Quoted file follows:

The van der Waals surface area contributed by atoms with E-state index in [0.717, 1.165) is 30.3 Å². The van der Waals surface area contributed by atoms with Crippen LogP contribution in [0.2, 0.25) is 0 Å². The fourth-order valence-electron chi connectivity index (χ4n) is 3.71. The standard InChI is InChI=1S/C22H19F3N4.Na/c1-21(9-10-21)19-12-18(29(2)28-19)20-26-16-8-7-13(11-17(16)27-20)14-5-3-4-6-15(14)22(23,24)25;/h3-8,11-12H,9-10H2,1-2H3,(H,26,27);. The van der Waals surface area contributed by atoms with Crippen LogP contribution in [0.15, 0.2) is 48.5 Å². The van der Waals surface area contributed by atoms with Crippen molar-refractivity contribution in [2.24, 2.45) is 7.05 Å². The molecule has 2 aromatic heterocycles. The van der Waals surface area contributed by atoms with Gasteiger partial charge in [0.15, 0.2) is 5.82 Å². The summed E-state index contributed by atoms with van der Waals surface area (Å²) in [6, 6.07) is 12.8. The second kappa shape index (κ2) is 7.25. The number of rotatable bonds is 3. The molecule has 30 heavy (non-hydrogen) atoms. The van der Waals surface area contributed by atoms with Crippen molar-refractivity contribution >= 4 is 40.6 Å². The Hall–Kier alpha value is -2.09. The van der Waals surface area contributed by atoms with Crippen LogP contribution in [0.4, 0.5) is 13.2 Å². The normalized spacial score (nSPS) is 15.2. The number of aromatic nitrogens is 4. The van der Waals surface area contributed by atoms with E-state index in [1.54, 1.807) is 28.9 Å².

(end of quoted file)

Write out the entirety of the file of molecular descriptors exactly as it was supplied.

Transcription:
The van der Waals surface area contributed by atoms with E-state index in [0.717, 1.165) is 30.3 Å². The van der Waals surface area contributed by atoms with Crippen LogP contribution in [0.2, 0.25) is 0 Å². The fourth-order valence-electron chi connectivity index (χ4n) is 3.71. The standard InChI is InChI=1S/C22H19F3N4.Na/c1-21(9-10-21)19-12-18(29(2)28-19)20-26-16-8-7-13(11-17(16)27-20)14-5-3-4-6-15(14)22(23,24)25;/h3-8,11-12H,9-10H2,1-2H3,(H,26,27);. The van der Waals surface area contributed by atoms with Crippen LogP contribution in [0.15, 0.2) is 48.5 Å². The van der Waals surface area contributed by atoms with Crippen molar-refractivity contribution in [2.24, 2.45) is 7.05 Å². The molecule has 2 aromatic heterocycles. The van der Waals surface area contributed by atoms with Gasteiger partial charge in [0.15, 0.2) is 5.82 Å². The summed E-state index contributed by atoms with van der Waals surface area (Å²) in [6, 6.07) is 12.8. The second kappa shape index (κ2) is 7.25. The number of rotatable bonds is 3. The molecule has 30 heavy (non-hydrogen) atoms. The van der Waals surface area contributed by atoms with Crippen molar-refractivity contribution >= 4 is 40.6 Å². The Hall–Kier alpha value is -2.09. The van der Waals surface area contributed by atoms with Crippen LogP contribution in [0.4, 0.5) is 13.2 Å². The normalized spacial score (nSPS) is 15.2. The number of aromatic nitrogens is 4. The van der Waals surface area contributed by atoms with E-state index in [1.54, 1.807) is 28.9 Å².